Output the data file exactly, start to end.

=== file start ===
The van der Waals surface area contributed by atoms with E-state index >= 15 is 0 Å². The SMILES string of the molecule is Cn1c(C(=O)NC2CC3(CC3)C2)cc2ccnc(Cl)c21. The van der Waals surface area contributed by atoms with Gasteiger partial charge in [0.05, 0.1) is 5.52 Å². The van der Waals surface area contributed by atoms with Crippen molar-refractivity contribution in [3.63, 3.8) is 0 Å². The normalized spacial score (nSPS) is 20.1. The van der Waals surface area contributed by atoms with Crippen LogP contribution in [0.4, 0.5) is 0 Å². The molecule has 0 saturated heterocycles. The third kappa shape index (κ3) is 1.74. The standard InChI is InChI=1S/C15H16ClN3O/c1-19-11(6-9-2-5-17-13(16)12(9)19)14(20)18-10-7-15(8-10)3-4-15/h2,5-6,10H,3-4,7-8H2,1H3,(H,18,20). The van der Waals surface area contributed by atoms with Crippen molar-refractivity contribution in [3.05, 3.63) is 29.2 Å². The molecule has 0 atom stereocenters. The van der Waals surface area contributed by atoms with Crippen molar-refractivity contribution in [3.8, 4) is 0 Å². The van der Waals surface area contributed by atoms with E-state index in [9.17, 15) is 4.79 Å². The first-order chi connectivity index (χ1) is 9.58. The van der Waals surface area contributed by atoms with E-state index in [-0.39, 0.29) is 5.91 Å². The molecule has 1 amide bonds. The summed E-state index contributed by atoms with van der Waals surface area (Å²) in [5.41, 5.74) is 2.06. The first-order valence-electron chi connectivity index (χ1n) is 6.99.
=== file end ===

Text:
The van der Waals surface area contributed by atoms with E-state index >= 15 is 0 Å². The SMILES string of the molecule is Cn1c(C(=O)NC2CC3(CC3)C2)cc2ccnc(Cl)c21. The van der Waals surface area contributed by atoms with Gasteiger partial charge in [0.05, 0.1) is 5.52 Å². The van der Waals surface area contributed by atoms with Crippen molar-refractivity contribution in [3.63, 3.8) is 0 Å². The normalized spacial score (nSPS) is 20.1. The van der Waals surface area contributed by atoms with Crippen LogP contribution in [0.4, 0.5) is 0 Å². The molecule has 0 saturated heterocycles. The third kappa shape index (κ3) is 1.74. The standard InChI is InChI=1S/C15H16ClN3O/c1-19-11(6-9-2-5-17-13(16)12(9)19)14(20)18-10-7-15(8-10)3-4-15/h2,5-6,10H,3-4,7-8H2,1H3,(H,18,20). The van der Waals surface area contributed by atoms with Crippen molar-refractivity contribution in [3.05, 3.63) is 29.2 Å². The molecule has 0 atom stereocenters. The van der Waals surface area contributed by atoms with Crippen molar-refractivity contribution in [3.8, 4) is 0 Å². The van der Waals surface area contributed by atoms with E-state index in [9.17, 15) is 4.79 Å². The first-order chi connectivity index (χ1) is 9.58. The van der Waals surface area contributed by atoms with E-state index in [-0.39, 0.29) is 5.91 Å². The molecule has 1 amide bonds. The summed E-state index contributed by atoms with van der Waals surface area (Å²) in [5.41, 5.74) is 2.06. The first-order valence-electron chi connectivity index (χ1n) is 6.99.